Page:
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Going through a divorce is not easy. What happens in a divorce can have a long-lasting impact on your finances and relationship with your children. It is important to have an experienced divorce attorney by your side to ensure you get a favorable outcome. Some of the main issues in a Texas divorce include:  

  • Conservatorship (Child Custody);
  • Child Support;
  • Spousal Support; and 
  • Division of Assets and Liabilities.

When the spouses can agree on the terms of these issues, a divorce may be simple. However, many couples cannot come to an agreement and these issues may have to be litigated in court. Contact Sugar Land family law attorneys at the Law Offices of Kimberly D. Moss, PLLC to understand your rights and obligations.

Grounds for Filing for Divorce in Texas

The legal grounds for filing for divorce under the Texas Family Code include: 

  1. Insupportability
  2. Cruelty
  3. Adultery
  4. Conviction of a Felony
  5. Abandonment
  6. Living Apart (at least three years)
  7. Confinement in a Mental Hospital

Insupportability is one of the most common grounds for divorce in Texas and is equivalent to “no fault” divorce. Either party to a marriage may petition the court to grant a divorce without regard to fault. 

Child Conservatorship after Divorce

Child conservatorship refers to child custody after a divorce. The parent or individual who has legal custody of a child is called the “conservator.” Conservatorship options in a divorce include: 

  • Joint Managing Conservatorship, or
  • Sole Managing and Possessory Conservatorship

When both parents share legal custody of a child, they are named as Joint Managing Conservators. The custodial parent is generally the one the child lives with most of the time and the other parent is the non-custodial parent. 

A parent named the Sole Managing Conservator has sole legal custody over the child. The Possessory Conservator parent still has parental rights and may have visitation rights but may be limited in making legal decisions for the child. 

Visitation (the schedule of spending time with each parent) is governed by the possession order. A visitation schedule can be determined by the parents or the court can issue a standard or modified possession order. In some situations, the court may order supervised visitation when there is concern over the child's safety.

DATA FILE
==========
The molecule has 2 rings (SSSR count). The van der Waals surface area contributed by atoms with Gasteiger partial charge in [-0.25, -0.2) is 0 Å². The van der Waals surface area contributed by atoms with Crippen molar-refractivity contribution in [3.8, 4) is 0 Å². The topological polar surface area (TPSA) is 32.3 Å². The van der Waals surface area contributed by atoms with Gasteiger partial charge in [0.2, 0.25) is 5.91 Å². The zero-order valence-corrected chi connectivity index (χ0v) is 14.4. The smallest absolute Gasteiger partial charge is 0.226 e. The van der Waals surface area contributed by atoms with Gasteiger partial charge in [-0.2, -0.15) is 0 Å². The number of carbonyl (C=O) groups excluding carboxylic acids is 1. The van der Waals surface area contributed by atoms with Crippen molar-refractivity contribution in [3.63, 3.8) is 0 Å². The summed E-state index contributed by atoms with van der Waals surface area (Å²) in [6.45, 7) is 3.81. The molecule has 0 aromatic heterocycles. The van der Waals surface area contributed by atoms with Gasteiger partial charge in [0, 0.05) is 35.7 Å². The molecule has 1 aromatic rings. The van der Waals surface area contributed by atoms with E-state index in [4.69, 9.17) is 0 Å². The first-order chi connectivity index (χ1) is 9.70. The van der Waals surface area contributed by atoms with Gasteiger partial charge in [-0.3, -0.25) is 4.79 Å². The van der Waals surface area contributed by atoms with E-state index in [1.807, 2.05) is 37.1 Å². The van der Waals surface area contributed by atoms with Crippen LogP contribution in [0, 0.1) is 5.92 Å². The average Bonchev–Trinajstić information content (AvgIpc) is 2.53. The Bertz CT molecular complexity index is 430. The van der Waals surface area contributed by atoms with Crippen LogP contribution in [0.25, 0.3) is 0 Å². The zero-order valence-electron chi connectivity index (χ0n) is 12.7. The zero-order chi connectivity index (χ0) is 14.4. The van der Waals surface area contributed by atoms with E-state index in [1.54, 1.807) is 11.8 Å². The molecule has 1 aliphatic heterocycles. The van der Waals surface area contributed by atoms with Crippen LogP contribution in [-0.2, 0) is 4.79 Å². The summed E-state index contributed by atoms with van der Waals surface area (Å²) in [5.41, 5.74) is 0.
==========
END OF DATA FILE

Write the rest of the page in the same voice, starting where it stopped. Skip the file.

Dividing Property and Assets in Divorce

Property and assets are divided between the spouses in a divorce. Texas is a “community property” state. Most property and assets obtained during the marriage are considered marital property. Property and assets each spouse owned before the marriage may be considered separate property.

The court will divide marital property and assets based on equitable division which is based on a number of factors, including each party's financial situation, separate property each spouse has, children, and other factors. 

Spousal Support

The court may order one spouse to continue making payments to the other after the divorce. Spousal support is based on a number of factors, including the duration of the marriage, financial resources of each spouse, and the dependent's ability to support themselves. Talk to your Sugar Land divorce attorney about this issue.  

Sugar Land Divorce Attorneys

The attorneys at The Law Offices of Kimberly D. Moss, PLLC are ready to fight for you. Representing individuals and families in the greater Houston area and throughout Texas, we strive to go above and beyond in meeting the needs of our clients. Contact us today online or by phone at (713) 574-8626. 


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